Bob wrote: "Speaking of true crime,are there any "Jack The Ripper" devotees here? Is there one best book (or perhaps short story collections?) on this subject. I've seen quite a few on Amazon but it's very h..."


message 35: by Nancy, Co-Moderator (new)

Nancy Oakes (quinnsmom) | 8951 comments Mod
Re Jack the Ripper, Are you looking for fiction or nonfiction?


message 36: by Robert (new)

Robert Kratky (bolorkay) | 28 comments I think I'd like to get a foundation in some of the more "reliable" non-fiction before I jump into some of the better Jack the Ripper fiction.


message 37: by Nancy, Co-Moderator (new)

Nancy Oakes (quinnsmom) | 8951 comments Mod
Bob wrote: "I think I'd like to get a foundation in some of the more "reliable" non-fiction before I jump into some of the better Jack the Ripper fiction."

Let me see if I can find anything & I'll post.


message 38: by Nancy, Co-Moderator (new)

Nancy Oakes (quinnsmom) | 8951 comments Mod
In my own library I have Philip Sugden's The Complete History of Jack the Ripper -- that might be a good place to start. I haven't read it, so I can't really comment on it.


message 39: by Jon (new)

Jon Frum | 12 comments Nancy wrote: "I would like to recommend an incredible book of historical true crime called Death in the City of Light: The Serial Killer of Nazi-Occupied Paris, by David King. Oh my god -- this m..."

I just saw that at my local library - I'll have to pick it up.


message 40: by Nancy, Co-Moderator (new)

Nancy Oakes (quinnsmom) | 8951 comments Mod
It's a shocker.


message 41: by Jon (new)

Jon Frum | 12 comments The Burning of Bridget Cleary is an amazing story, though not a great book. Bridget was an Irish woman whose father and husband killed her in an effort to 'get her back' from the fairies. Seriously.

https://www.goodreads.com/book/show/1...

Paddy Whacked is the story of Irish-American gangsters through history. Not the story of a single crime or criminal, but a very good book.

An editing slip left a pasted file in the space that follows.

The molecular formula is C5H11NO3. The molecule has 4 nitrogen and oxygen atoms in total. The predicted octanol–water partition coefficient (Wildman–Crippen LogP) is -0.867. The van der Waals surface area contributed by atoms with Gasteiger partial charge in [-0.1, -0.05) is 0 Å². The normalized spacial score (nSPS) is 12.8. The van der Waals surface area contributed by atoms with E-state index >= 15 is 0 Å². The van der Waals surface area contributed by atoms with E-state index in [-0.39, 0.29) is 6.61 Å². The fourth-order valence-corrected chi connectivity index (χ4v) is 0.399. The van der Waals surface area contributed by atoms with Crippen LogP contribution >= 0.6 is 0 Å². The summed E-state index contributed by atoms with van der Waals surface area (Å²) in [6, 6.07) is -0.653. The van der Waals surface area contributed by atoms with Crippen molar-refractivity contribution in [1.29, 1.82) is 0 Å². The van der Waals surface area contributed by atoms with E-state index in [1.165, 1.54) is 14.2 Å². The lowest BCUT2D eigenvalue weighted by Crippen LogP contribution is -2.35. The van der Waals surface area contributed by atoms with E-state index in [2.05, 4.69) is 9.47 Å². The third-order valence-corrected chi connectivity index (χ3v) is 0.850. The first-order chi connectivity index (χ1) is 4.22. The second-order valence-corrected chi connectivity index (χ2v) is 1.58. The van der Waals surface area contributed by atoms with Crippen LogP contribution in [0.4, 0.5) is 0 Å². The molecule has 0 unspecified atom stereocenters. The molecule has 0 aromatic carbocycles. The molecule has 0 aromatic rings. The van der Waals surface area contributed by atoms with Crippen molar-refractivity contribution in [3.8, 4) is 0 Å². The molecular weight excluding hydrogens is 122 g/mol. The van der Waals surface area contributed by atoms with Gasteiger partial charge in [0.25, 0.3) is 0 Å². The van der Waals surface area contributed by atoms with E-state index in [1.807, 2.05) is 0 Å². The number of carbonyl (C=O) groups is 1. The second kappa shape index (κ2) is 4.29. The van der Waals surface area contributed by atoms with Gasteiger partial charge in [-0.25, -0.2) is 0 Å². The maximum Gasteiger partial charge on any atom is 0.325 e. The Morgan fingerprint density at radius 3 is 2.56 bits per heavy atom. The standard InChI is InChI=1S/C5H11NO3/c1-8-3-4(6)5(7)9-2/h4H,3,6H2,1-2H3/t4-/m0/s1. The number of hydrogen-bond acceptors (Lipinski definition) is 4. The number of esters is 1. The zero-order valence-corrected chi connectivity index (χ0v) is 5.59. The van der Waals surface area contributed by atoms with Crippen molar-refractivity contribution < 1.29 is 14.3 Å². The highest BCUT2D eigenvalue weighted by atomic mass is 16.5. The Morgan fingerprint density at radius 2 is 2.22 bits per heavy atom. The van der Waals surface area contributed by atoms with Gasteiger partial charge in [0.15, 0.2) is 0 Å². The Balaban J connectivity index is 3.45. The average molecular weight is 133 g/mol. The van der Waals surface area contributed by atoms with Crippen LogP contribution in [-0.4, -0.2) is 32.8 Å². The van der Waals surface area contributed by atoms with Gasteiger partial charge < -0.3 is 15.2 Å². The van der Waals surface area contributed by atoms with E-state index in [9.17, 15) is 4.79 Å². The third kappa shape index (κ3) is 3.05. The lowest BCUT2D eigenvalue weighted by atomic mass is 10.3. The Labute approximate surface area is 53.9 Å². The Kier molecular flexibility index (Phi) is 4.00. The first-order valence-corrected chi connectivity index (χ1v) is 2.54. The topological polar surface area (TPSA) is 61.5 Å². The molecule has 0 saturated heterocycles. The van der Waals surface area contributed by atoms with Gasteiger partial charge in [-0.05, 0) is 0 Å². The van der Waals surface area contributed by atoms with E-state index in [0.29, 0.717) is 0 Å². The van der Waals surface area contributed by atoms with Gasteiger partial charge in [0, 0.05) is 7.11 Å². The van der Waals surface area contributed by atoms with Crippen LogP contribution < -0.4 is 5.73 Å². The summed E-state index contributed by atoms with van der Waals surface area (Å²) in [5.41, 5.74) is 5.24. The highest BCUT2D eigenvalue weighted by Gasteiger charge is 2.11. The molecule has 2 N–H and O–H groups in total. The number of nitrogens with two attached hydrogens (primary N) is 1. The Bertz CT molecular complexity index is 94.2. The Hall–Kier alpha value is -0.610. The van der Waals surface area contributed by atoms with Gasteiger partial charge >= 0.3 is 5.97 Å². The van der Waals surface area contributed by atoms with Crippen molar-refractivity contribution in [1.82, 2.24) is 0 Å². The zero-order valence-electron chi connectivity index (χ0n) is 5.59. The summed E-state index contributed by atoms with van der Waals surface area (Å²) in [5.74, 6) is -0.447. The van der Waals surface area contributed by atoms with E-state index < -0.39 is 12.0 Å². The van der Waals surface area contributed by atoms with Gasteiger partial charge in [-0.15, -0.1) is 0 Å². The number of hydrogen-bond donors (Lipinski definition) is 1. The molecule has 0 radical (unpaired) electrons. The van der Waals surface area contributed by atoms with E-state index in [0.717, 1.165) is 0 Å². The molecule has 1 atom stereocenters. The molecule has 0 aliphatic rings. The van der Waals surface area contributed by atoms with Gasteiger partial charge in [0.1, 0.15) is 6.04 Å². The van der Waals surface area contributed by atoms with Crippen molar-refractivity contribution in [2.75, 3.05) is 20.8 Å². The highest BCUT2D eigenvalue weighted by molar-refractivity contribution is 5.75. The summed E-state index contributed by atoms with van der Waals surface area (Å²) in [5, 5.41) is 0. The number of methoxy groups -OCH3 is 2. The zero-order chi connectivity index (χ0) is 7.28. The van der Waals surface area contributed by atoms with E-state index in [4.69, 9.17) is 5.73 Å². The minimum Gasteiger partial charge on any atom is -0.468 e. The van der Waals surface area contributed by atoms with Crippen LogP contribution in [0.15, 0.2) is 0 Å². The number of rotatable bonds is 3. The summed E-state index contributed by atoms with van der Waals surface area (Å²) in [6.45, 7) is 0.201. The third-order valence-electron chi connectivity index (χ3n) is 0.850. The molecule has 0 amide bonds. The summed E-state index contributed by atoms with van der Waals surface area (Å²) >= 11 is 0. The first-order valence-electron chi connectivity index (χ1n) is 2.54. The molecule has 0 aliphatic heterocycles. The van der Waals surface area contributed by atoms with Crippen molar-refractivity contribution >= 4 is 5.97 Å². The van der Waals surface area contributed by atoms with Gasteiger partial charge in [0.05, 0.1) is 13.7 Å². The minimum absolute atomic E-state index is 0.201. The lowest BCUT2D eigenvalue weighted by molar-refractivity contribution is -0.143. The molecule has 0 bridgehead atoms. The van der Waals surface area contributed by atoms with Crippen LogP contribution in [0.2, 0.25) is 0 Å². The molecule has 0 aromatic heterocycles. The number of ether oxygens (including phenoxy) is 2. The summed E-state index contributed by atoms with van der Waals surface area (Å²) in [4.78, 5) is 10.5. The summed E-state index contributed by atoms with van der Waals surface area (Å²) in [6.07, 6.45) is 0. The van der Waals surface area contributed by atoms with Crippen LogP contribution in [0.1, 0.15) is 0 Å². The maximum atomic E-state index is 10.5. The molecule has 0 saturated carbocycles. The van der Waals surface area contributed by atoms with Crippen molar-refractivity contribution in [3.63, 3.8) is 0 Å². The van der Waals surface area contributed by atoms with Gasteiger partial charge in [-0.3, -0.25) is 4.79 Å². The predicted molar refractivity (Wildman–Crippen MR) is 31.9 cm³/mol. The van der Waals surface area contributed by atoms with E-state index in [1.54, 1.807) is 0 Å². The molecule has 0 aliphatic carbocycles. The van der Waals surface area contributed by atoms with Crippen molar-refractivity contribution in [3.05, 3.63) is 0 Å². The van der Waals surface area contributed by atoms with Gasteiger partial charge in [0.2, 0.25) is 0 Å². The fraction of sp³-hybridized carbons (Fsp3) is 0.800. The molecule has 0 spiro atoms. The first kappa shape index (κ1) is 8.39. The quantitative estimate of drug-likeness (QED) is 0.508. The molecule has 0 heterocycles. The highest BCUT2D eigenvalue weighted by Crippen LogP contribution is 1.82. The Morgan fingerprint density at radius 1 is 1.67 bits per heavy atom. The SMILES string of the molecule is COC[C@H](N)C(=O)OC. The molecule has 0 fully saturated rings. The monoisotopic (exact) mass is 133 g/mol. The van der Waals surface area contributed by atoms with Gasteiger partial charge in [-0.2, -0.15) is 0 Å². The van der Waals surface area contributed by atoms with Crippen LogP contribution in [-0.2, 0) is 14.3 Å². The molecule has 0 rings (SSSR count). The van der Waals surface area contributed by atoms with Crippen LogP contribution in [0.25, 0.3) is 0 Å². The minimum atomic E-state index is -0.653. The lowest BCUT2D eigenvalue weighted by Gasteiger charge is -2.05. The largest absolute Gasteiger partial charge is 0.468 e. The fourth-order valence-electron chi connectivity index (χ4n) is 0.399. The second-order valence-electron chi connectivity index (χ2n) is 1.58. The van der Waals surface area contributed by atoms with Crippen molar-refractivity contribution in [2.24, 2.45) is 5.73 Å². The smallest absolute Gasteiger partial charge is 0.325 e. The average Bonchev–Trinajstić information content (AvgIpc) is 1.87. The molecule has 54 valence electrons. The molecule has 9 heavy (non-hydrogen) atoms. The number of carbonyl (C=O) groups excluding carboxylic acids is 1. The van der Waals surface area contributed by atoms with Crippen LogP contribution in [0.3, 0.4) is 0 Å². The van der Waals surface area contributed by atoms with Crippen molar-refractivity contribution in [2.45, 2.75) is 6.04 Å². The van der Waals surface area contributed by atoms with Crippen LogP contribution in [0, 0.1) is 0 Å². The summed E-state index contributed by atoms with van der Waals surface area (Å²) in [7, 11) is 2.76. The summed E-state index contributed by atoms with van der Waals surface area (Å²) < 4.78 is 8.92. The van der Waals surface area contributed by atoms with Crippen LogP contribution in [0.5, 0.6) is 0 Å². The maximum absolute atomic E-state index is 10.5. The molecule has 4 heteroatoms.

https://www.goodreads.com/book/show/9...

The Monster of Florence is about an Italian serial killer.

https://www.goodreads.com/book/show/2...

For The Thrill Of It is about the famous Leopond, Loeb murder story.

https://www.goodreads.com/book/show/2...


message 42: by Nancy, Co-Moderator (new)

Nancy Oakes (quinnsmom) | 8951 comments Mod
Paddy Whacked is an awesome book -- have you read The Westies: Inside New York's Irish Mob?

Loved The Monster of Florence.


message 43: by Jon (new)

Jon Frum | 12 comments I haven't read The Westies, but I did grow up in Boston and share a surname with Whitey Bulger.


message 44: by Jenn (last edited Mar 18, 2015 12:17PM) (new)

Jenn They are making a movie this year from Black Mass The True Story of an Unholy Alliance Between the FBI and the Irish Mob by Dick Lehr , which is about Whitey Bulger. He will apparently be played by Johnny Depp.


message 45: by Nancy, Co-Moderator (new)

Nancy Oakes (quinnsmom) | 8951 comments Mod
Also an incredible book.


message 46: by Nancy, Co-Moderator (new)

Nancy Oakes (quinnsmom) | 8951 comments Mod
http://offtheshelf.com/2015/03/9-bril...

This just came in my email -- a post about books that will "change how you see true crime." I've read all but two,

Murder in Amsterdam: The Death of Theo van Gogh and the Limits of Tolerance and Murder in Mississippi.

but the others I can definitely recommend to anyone.


message 47: by Jenn (new)

Jenn I have only read three, so I have some good ones to look for. Helter Skelter was the one that got me started on true crime.


message 48: by Nancy, Co-Moderator (new)

Nancy Oakes (quinnsmom) | 8951 comments Mod
Me too!


message 49: by Jan C (new)

Jan C (woeisme) | 35954 comments I've read two of them - Capote and Bugliosi - and am still reading Midnight in Peking: How the Murder of a Young Englishwoman Haunted the Last Days of Old China.

I was going to say that I started with Helter Skelter but I actually started with In Cold Blood. I started reading it in the '60s but didn't finish it until the mid-'70s. About the same time I read Helter Skelter. When recovering from broken jaws there is not a lot to do but read.


message 50: by Nancy, Co-Moderator (new)

Nancy Oakes (quinnsmom) | 8951 comments Mod
Jan C wrote: "I've read two of them - Capote and Bugliosi - and am still reading Midnight in Peking: How the Murder of a Young Englishwoman Haunted the Last Days of Old China.

I was going to sa..."


I started reading Helter Skelter one night when my husband was traveling. Big mistake. I scared myself silly (lived in Simi Valley at the time) and couldn't sleep. I heard every noise in the house.